The chromosomal protein Histone H1 is considered a linker histone, since it is involved, by self association, in generating the superhelical 30 nm fiber of chromatin in chromosomes. Pre-blastoderm chromatin does not contain histone H1, but instead is saturated with HMG-D, the Drosophila homolog of HMG1. As maternal HMG-D is depleted, (mid-blastula transition, at approximately cell cycle 10), histone H1 accumulates, coincident with the start of zygotic transcription. At this time, the nuclei become more compact; this is paralleled by a reduction in size of mitotic chromatin (Ner, 1994).

GAGA transcription factor has been shown to counteract chromatin repression at all levels, and by so doing, trigger the active transcription of genes subject to repression. Drosophila gene hsp70 has proven a useful tool to build a better understanding of the process. HSP70 is a so-called heat shock protein. It functions on an as needed, emergency basis to repair or discard proteins denatured by high temperatures. The main transcription factor regulating hsp70 is HSF, the heat shock transcription factor. The promoter of hsp70 contains sites for HSF and Trithorax-like/GAGA, a constitutively expressed transcription factor that binds to poly GA rich sites present in the DNA that codes for many Drosophila genes.

The hsp70 promoter binds two other factors in addition to GAGA and HSF: TFIID which serves as the TATA-binding protein complex, and RNA polymerase II. In HSP70's inactive state, polymerase has paused after synthesizing a short transcript. Pulsing the temperature results in a relief of pausing, the release of the polymerase protein and the completion and continuation of gene transcription.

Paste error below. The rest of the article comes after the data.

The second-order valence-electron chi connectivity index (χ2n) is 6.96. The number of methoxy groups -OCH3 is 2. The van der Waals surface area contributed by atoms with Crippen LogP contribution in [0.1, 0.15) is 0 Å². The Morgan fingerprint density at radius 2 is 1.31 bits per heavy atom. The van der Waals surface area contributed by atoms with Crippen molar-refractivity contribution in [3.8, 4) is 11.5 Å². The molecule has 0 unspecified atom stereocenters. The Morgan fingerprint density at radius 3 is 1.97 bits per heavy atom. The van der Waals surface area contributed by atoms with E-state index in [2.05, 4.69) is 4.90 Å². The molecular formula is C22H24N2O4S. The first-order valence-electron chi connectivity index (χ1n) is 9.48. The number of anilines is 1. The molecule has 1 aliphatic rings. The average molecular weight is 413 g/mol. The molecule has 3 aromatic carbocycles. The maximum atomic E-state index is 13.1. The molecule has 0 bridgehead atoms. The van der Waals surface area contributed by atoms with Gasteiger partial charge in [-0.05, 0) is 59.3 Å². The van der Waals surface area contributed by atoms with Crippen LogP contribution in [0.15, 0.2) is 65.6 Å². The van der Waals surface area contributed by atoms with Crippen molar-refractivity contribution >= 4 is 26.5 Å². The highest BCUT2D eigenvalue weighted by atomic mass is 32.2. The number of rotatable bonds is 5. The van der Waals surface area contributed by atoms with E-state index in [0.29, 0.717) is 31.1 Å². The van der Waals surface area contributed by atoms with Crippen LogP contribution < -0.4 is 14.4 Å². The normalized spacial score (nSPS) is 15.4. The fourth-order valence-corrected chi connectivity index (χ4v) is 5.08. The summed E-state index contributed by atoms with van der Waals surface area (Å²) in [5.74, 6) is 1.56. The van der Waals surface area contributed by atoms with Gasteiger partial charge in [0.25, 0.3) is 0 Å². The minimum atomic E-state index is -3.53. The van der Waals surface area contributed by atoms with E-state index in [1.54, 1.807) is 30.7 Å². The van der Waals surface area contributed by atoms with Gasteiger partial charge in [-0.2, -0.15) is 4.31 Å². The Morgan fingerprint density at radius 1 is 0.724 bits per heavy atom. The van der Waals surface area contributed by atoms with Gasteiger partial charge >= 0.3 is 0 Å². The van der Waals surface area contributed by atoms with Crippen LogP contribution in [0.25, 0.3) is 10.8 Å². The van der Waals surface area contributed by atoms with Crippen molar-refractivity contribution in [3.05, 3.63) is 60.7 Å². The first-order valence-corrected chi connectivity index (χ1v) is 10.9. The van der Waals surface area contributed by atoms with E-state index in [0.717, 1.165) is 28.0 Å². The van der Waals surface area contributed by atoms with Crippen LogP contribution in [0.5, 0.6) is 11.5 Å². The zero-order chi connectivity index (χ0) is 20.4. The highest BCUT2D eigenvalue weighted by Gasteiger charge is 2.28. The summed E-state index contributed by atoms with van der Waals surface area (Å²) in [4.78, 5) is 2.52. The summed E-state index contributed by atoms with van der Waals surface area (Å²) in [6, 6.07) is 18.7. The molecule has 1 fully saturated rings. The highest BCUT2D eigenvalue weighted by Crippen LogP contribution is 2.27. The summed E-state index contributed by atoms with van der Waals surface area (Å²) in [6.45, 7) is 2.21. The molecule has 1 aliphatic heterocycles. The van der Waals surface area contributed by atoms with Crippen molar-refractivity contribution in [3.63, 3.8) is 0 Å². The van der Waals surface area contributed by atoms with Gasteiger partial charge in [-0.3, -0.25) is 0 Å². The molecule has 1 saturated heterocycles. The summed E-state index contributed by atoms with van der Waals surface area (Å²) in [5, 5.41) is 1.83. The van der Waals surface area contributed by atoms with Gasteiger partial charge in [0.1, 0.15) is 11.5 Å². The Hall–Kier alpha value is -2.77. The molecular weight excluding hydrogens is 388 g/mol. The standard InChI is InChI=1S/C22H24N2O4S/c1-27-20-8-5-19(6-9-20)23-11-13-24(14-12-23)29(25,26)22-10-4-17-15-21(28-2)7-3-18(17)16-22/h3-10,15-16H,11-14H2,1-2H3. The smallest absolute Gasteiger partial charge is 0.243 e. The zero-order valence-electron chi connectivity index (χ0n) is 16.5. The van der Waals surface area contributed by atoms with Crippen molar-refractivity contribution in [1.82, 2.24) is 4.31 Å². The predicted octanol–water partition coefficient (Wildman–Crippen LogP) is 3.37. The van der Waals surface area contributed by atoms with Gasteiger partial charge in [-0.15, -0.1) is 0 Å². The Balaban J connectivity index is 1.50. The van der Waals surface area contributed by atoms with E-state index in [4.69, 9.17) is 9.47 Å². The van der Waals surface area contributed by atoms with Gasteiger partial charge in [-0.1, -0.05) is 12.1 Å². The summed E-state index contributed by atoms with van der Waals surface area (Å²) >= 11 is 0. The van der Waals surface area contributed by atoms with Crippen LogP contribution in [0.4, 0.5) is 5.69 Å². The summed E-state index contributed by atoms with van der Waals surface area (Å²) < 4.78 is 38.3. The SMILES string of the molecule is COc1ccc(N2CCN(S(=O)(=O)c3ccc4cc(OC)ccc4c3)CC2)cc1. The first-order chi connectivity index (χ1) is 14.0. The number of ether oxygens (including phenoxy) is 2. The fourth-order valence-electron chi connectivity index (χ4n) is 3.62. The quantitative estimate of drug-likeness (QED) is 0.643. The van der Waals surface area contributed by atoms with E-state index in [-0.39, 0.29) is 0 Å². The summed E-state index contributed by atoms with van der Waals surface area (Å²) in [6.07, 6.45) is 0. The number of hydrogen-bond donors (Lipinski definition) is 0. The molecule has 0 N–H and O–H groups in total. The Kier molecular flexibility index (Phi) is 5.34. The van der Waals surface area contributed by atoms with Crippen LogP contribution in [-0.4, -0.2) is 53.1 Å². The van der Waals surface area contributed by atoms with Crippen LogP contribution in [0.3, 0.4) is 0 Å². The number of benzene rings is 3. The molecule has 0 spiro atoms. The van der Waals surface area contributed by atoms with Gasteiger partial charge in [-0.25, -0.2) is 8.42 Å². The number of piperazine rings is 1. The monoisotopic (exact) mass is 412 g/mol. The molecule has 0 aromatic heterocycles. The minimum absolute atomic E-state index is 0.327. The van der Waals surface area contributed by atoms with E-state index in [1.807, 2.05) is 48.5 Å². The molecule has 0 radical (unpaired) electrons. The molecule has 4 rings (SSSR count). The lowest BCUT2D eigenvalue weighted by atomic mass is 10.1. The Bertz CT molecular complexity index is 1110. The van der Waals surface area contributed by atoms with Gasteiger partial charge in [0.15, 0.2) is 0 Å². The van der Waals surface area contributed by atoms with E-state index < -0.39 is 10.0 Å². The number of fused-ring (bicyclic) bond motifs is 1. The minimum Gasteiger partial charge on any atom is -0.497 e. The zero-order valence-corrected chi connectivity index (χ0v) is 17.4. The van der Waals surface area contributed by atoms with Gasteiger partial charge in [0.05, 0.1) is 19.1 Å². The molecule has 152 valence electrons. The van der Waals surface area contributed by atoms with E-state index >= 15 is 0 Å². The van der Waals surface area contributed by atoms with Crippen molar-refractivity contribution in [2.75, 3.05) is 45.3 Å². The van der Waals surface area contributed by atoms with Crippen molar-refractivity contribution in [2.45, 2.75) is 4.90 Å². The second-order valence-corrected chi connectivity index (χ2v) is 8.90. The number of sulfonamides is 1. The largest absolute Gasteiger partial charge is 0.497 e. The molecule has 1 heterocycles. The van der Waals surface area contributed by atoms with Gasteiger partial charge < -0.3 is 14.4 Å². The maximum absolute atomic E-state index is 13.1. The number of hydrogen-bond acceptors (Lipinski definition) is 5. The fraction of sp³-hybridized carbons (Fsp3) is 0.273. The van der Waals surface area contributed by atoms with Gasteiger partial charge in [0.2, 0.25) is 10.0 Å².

What is the role of GAGA in the activation of transcription of HSP70? An artificial system had to be constructed in order to investigate the question. A hsp70 plasmid DNA containing the hsp70 promoter was constructed and the chromatin, consisting of histones was constructed without GAGA. When GAGA and an additional protein complex are added to this mixture the disruption of the chromatin structure ensues in an energy dependent process. In other words disruption of the chromatin structures requires transfer of energy from the breakdown of ATP (Tsukiyama, 1994).

Subsequent biochemical work has resulted in the purification of a Nucleosome remodeling multiprotein complex (NURF) responsible for the energy dependent remodling of chromatin. One of the constitutes is ISWI, a homolog of the yeast chromatin remodeling factor SWI2/SWF2. Thus addition of GAGA along with NURF is sufficient to remodel the chromatin, relieving its repressive effects, allowing for access to the gene of other transcription factors and initiation of transcription. The various effects of GAGA could be explained by its ability to rearrange nucleosomal positions. Chromatin remodelling by GAGA and other factors in vitro require activities that maintain a highly dynamic state of chromatin (Becker, 1995).